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Anxiety: Heart Fear
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tsmtihey posted:
Hello there I am just wondering if anyone has any information regarding having a heart fear or Somatization Anxiety. Right now I am having a small panic attack again worried about my heart and that I am having a heart attack. I have been having these feelings on and off since yesterday, and went to the doctor as well who did some basic tests. He said that I seemed to be fine minus some High Blood Pressure from being overweight. He doesn't think an EKG was needed, but said I could always go to the ER since I don't have insurance. He is saying that it's more than likely anxiety that is causing my issues. At the moment though I am feeling a sense of fear since waking up.

My situation right now that has been triggering my anxiety is that I lost my job and home 5 months ago, and I have been unable to find work. Two weeks ago my unemployment was cut off so now I have no way of paying rent to a friend who is letting me sleep on his couch. My body has started developing bad pains throughout my joints, and my chest causing shortness of breath and what may be acid reflux after I eat. Up until two weeks ago I was really only getting pains and weakness, but now the symptoms seem to have become more severe. I am just not sure what to do, and I am just scared.
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wmhsemp responded:
I know the feeling. I'm finding that a constant fear if a heart issue is causing me anxiety. I take BP meds but if I feel my pressure's up or get a reading o 140 over anything off I go. The pounding heart is terrible because I'm sure I'm stroking out. It's an irritating time.

I've wore a heart monitor, EKG, stress test, and a test that takes an image of your heart to check for blockages eric. It all looked good but I still can't shake the anxiety.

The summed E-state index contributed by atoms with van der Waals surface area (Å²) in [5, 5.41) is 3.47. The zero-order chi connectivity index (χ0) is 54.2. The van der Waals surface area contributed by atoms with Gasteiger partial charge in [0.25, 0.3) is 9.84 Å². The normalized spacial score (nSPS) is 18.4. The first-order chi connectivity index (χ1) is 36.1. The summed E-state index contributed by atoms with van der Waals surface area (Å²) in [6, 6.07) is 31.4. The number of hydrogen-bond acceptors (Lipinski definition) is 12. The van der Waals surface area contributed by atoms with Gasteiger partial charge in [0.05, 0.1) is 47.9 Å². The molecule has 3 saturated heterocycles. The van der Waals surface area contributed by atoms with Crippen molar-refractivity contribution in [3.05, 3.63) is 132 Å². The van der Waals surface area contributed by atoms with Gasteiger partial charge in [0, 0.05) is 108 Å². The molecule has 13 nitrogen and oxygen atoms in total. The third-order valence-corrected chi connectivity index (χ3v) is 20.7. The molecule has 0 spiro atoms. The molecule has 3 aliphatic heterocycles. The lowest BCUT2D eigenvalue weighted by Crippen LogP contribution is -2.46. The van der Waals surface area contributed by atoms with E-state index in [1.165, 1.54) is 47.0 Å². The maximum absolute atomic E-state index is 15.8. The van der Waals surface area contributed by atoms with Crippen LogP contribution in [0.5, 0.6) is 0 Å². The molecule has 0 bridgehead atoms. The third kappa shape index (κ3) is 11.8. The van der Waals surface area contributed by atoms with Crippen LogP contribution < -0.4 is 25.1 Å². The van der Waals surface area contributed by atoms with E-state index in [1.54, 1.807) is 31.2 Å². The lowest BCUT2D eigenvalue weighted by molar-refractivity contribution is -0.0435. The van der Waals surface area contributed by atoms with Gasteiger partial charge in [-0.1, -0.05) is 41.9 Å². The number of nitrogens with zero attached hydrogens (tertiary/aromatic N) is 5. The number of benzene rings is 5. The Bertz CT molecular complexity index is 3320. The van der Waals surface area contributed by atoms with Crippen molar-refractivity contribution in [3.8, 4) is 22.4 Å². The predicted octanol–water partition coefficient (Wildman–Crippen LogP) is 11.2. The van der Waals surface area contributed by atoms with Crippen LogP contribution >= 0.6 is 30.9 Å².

Hang in there. I have more good that bad days. Get your mind on other things.
 
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Reid Wilson, PhD replied to wmhsemp's response:
To both of you (and anyone else in your situation) I would say that one way to begin to bring some relief is to distinguish between worries that are signals and worries that are noise. Obviously, you must take physical sensations seriously. But once you have been to a physician who reassures you about the lack of medical evidence for a heart issue, then you can begin to address some of your worry as psychological and unnecessary. Work on committing to a set of symptoms that automatically triggers your visit to a medical site. If you need to, have your physician help you decide what those cues are. When you get symptoms (related to your heart or stroke) other than those, or you find yourself worrying about your heart anyway, treat those as noise. Work on letting them go, because they hold no helpful data.
Another way to think about this is that you may have an anxiety condition overlaying these symptoms (and possibly causing some of them). You must not let the anxiety condition control your mind. You must assert yourself if you are going to stop feeling victimized by worried attention to sensations. If you let that worry control you, it can take over your day.


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